On 2 February 2011, the European Commission presented a proposal for an EU Passenger Name Record (PNR) Directive. The divisive proposal would require air carriers to provide EU Member States with data on passengers traveling to or from the EU, whilst guaranteeing a high level of protection of privacy and personal data.
Catherine Erkelens is a Partner in the data protection team at Bird & Bird’s Brussels office. She says there has been a call for a common EU approach to the use of passengers’ data for law enforcement purposes for years. “A prior proposal in 2007 for a Council Framework Decision had become obsolete upon entry to the Treaty on the Functioning of the European Union. The new proposal was prepared to replace the 2007 proposal, which had received some criticism for lack of sufficient protection of personal data,” she explains.
The PNR are the files created by airlines when passengers book a flight, and which are stored in the reservation and departure control databases and contain information related to the passengers’ journey: departure/return and connecting flights, seat and baggage information, travel agency used, affiliation with frequent flyer programs, payment information, also general information (such as on special services required on board). “Agreements for the transfer of PNR data are already in place between the EU and the US, Canada and Australia,” says Erkelens, adding that the EU consequently started to develop an EU policy on the subject. “The new proposal was prepared according to that policy, with consideration specifically of the data protection rights under the Council Framework Decision 2008/977/JHA of 27 November 2008 on the protection of personal data processed in the framework of police and judicial cooperation in criminal matters. As such, the proposal respects principles such as lawfulness, proportionality and purpose limitation.”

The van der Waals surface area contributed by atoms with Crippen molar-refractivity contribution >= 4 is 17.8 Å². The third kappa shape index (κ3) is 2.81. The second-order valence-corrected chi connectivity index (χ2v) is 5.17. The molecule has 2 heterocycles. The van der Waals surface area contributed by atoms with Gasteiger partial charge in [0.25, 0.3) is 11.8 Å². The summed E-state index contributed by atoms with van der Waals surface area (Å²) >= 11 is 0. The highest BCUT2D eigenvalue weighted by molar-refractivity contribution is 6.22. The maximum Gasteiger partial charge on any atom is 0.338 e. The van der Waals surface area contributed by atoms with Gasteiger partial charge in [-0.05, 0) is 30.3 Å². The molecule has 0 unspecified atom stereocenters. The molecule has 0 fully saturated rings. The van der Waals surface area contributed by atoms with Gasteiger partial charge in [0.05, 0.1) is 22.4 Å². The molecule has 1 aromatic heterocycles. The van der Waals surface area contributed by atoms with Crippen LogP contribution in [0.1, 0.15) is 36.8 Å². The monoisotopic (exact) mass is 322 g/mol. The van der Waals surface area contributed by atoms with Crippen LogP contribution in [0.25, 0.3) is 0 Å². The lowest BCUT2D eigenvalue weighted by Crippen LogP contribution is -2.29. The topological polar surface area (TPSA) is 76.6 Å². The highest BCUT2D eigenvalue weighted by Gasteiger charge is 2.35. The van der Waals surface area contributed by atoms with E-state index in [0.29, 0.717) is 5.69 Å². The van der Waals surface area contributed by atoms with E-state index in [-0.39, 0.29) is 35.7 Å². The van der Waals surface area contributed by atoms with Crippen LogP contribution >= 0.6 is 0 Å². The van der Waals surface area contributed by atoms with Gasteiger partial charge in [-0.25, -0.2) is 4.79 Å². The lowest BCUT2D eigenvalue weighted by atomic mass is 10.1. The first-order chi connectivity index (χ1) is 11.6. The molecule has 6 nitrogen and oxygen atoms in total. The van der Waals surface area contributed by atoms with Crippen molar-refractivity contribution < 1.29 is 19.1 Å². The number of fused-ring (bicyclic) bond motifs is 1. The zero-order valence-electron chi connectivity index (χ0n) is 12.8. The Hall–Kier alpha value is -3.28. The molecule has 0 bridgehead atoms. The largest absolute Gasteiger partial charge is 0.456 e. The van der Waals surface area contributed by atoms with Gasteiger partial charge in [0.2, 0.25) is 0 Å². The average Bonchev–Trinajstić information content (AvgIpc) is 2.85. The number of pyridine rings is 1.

According to Erkelens, law enforcement authorities will be allowed to use PNR data only for the purpose of combating an exhaustive list of specified serious crimes. “PNR data should not be retained for a period exceeding five years, and the data must be made anonymous after 30 days. The use of sensitive data (e.g. revealing a person’s race or ethnic origin) is prohibited. The passengers shall have rights of access, rectification, erasure and blocking, a right to compensation in case of wrongful processing and a right of judicial redress,” she adds.
Erkelens points out that the Member States will have to set up a Passenger Information Unit, an authority for the prevention, detection, investigation or prosecution of the crimes, that will be responsible for collecting the PNR data from the air carriers and storing and analysing them. “Notwithstanding cost-related concerns raised by the air carriers, the proposal requests Member States to oblige them to ‘push’ the PNR data to the database of the Passenger Information Unit,” she says. “PNR data are at this moment, as under the Agreement for instance between the US and the EU, collected from the air carriers under the ‘pull’ system, whereby access is granted to the full database and airline passengers are directly accessed online. The ‘push’ system, under which the authorities must request data which the airlines then have to select and transfer, is deemed to provide better guarantees for privacy protection. This involves an obligation for the airlines to have the systems in place that comply with the technical requirements.”
Erkelens also adds that air carriers will have an obligation to inform the passengers at the time of booking a flight and at the time of purchase of a ticket about the provision of PNR data to the Passenger Information Unit. “The proposal, if adopted, will thus involve serious measures for the air carriers, deemed necessary for the protection of individuals against serious crime. The proposal tries to find the right balance between such protection and the protection of privacy rights.”